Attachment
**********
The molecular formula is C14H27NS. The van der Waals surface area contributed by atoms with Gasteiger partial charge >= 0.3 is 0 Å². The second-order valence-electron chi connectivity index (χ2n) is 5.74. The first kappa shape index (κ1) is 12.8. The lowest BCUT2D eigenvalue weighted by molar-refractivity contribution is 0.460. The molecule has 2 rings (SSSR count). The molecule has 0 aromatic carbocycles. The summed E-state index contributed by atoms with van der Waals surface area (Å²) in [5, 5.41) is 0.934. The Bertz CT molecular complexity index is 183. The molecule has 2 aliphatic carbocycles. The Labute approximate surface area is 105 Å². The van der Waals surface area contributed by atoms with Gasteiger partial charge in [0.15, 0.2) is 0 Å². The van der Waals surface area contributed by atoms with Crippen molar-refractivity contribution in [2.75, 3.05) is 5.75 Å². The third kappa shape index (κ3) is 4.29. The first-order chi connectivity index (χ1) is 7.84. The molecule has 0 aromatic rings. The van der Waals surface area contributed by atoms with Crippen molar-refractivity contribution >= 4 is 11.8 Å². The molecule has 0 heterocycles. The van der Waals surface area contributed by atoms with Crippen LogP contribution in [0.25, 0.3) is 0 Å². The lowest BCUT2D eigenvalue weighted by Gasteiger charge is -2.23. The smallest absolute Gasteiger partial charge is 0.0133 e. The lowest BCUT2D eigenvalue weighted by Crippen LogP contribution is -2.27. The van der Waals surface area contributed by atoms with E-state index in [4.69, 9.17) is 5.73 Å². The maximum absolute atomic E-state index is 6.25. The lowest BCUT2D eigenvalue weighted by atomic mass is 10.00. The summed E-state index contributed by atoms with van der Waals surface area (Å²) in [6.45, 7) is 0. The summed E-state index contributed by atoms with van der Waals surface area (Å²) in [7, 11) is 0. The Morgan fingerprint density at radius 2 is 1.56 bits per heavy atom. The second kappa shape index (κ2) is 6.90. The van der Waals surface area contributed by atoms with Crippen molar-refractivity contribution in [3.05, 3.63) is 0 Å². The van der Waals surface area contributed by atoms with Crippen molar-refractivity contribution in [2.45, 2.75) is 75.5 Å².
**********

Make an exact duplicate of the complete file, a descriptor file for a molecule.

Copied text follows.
The molecular formula is C14H27NS. The van der Waals surface area contributed by atoms with Gasteiger partial charge >= 0.3 is 0 Å². The second-order valence-electron chi connectivity index (χ2n) is 5.74. The first kappa shape index (κ1) is 12.8. The lowest BCUT2D eigenvalue weighted by molar-refractivity contribution is 0.460. The molecule has 2 rings (SSSR count). The molecule has 0 aromatic carbocycles. The summed E-state index contributed by atoms with van der Waals surface area (Å²) in [5, 5.41) is 0.934. The Bertz CT molecular complexity index is 183. The molecule has 2 aliphatic carbocycles. The Labute approximate surface area is 105 Å². The van der Waals surface area contributed by atoms with Gasteiger partial charge in [0.15, 0.2) is 0 Å². The van der Waals surface area contributed by atoms with Crippen molar-refractivity contribution in [2.75, 3.05) is 5.75 Å². The third kappa shape index (κ3) is 4.29. The first-order chi connectivity index (χ1) is 7.84. The molecule has 0 aromatic rings. The van der Waals surface area contributed by atoms with Crippen molar-refractivity contribution >= 4 is 11.8 Å². The molecule has 0 heterocycles. The van der Waals surface area contributed by atoms with Crippen LogP contribution in [0.25, 0.3) is 0 Å². The lowest BCUT2D eigenvalue weighted by Gasteiger charge is -2.23. The smallest absolute Gasteiger partial charge is 0.0133 e. The lowest BCUT2D eigenvalue weighted by Crippen LogP contribution is -2.27. The van der Waals surface area contributed by atoms with E-state index in [4.69, 9.17) is 5.73 Å². The maximum absolute atomic E-state index is 6.25. The lowest BCUT2D eigenvalue weighted by atomic mass is 10.00. The summed E-state index contributed by atoms with van der Waals surface area (Å²) in [6.45, 7) is 0. The summed E-state index contributed by atoms with van der Waals surface area (Å²) in [7, 11) is 0. The Morgan fingerprint density at radius 2 is 1.56 bits per heavy atom. The second kappa shape index (κ2) is 6.90. The van der Waals surface area contributed by atoms with Crippen molar-refractivity contribution in [3.05, 3.63) is 0 Å². The van der Waals surface area contributed by atoms with Crippen molar-refractivity contribution in [2.45, 2.75) is 75.5 Å².